How Patent Laws Have Hurt Fight Against HIV/AIDS and How You Think They Should Be Changed.
Patent laws have physical as well as economic hindrances to the fight against HIV/AIDS. Anti-retroviral drugs (ARVs) help in prolonging the lives of individuals who have HIV/AIDS. Patent laws on ARVs restrict the freedom of producing the drugs and raise the treatment cost, deterring the majority of the patients from acquiring this treatment.
Patent laws have limited the number of countries and firms that produce ARVs; hence, not all patients receive these important drugs. The global artificial shortage of ARVs also raises their prices in all nations. Moreover, in nations that do not produce the drug, treatment of HIV/AIDS becomes very expensive because of importation expenditures, for instance, transportation costs, shipping charges, as well as insurance. Consequently, ARV treatment has become costly for many HIV/AIDS patients (Hoen n.p).
The ban on patent laws on ARVs will permit more firms as well as governments in affected nations to produce ARVs for HIV/AIDS patients. The prohibition will also enable universal supply of ARVs, as they will be distributed to all parts of the world. This process will prevent artificial shortages, raise price competition, and reduce ARV drug prices. Reduced treatment charges will enable all patients to access ARV treatment (Hoen n.p).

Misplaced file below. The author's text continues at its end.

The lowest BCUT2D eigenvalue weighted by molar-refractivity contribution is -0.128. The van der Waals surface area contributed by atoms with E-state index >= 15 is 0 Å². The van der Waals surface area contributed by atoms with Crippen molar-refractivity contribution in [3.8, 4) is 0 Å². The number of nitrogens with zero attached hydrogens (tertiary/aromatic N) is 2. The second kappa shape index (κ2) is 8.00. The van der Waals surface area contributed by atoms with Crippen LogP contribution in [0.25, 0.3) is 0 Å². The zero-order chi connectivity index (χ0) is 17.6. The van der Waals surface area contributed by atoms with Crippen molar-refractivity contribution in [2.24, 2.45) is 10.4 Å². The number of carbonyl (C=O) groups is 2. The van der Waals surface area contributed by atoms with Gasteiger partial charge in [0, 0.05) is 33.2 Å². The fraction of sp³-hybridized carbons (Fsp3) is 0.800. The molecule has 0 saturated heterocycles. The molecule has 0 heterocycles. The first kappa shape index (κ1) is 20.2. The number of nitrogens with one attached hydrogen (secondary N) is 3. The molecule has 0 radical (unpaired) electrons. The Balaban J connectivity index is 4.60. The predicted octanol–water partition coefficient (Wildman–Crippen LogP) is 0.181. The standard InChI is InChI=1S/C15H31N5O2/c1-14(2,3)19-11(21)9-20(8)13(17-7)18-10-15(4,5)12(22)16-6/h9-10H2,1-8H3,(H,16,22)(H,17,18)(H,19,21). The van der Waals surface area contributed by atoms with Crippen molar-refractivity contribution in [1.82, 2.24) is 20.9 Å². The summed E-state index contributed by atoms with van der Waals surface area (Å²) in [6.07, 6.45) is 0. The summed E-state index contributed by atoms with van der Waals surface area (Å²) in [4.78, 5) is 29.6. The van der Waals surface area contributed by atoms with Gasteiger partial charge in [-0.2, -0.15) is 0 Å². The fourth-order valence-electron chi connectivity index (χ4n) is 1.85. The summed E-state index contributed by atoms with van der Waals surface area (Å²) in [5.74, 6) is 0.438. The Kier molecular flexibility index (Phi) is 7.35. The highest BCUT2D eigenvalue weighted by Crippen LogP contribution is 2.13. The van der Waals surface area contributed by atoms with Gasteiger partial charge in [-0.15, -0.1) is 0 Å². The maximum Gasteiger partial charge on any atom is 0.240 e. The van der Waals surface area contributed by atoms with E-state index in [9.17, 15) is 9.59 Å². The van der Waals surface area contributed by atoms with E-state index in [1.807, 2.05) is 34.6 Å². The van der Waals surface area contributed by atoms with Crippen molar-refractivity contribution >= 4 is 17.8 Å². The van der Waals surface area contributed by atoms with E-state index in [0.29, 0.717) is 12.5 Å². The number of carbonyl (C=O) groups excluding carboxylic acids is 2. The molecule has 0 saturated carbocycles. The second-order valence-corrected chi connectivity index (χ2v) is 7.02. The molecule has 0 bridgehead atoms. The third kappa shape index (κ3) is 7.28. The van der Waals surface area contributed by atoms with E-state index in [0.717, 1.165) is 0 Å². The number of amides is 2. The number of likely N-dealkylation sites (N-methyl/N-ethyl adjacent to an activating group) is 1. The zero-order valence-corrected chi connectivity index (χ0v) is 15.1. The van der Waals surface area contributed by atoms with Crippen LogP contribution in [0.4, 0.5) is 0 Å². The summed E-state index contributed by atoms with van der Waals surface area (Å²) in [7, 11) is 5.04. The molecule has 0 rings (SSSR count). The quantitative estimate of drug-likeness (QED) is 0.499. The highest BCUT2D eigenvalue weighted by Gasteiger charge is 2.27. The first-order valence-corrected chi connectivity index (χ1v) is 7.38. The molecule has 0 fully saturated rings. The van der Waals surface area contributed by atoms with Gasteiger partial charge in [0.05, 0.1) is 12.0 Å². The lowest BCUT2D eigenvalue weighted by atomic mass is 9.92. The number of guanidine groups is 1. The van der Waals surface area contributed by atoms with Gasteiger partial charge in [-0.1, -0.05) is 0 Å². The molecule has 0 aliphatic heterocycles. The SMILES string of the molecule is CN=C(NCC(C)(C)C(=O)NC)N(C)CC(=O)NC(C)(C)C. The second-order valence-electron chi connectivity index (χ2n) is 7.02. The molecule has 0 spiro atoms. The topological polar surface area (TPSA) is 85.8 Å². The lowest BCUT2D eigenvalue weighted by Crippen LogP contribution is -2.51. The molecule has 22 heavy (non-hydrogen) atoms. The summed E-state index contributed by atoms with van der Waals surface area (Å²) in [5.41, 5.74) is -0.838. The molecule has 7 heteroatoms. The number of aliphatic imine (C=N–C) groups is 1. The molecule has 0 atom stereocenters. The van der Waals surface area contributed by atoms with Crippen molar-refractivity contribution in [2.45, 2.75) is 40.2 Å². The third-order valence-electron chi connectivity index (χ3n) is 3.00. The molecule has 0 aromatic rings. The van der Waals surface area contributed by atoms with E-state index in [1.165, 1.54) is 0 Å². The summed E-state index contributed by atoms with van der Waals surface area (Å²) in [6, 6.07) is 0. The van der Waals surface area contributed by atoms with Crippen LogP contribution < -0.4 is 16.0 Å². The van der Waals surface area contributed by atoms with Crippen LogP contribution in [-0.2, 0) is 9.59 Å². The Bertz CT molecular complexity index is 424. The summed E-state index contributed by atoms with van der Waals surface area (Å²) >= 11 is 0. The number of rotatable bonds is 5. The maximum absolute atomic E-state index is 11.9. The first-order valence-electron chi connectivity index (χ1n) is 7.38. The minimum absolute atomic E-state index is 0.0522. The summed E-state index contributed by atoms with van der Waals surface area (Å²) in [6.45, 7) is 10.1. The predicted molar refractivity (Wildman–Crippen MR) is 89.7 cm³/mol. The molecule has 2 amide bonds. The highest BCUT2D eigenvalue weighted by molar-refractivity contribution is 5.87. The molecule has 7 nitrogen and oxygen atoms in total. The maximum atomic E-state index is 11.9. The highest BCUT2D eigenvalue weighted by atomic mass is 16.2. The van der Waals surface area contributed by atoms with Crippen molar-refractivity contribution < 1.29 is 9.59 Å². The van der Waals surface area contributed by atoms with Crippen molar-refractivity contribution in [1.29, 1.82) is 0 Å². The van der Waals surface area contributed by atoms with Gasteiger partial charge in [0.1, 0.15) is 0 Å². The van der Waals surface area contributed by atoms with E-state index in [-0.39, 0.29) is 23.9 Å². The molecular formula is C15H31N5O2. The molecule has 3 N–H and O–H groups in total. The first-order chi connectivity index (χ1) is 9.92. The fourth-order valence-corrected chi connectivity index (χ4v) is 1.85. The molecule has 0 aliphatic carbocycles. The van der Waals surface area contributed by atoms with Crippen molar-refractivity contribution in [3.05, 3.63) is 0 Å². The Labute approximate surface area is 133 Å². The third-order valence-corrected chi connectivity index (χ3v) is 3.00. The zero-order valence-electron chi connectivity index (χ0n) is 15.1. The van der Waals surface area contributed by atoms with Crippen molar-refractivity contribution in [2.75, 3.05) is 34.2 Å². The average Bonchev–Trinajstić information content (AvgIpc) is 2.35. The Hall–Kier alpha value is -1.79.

The best way of reducing the shortage of HIV/AIDS drugs is by compelling competition between the generic producers. This process cannot be possible if a drug is governed by patent with a patent owner that is not ready to accept competition. Lack of competition results in higher prices. Thus, governments can ignore patents and permit generic manufacture using obligatory licensing. However, they should adhere to particular measures which include bargaining with the patent-holder and permitting petition of a government’s decision.
Hoen, Ellen’T., et al. “Driving a decade of change: HIV/AIDS, patents and access to medicines for all.” Journal of the International AIDS Society 14.1 (2011): 15.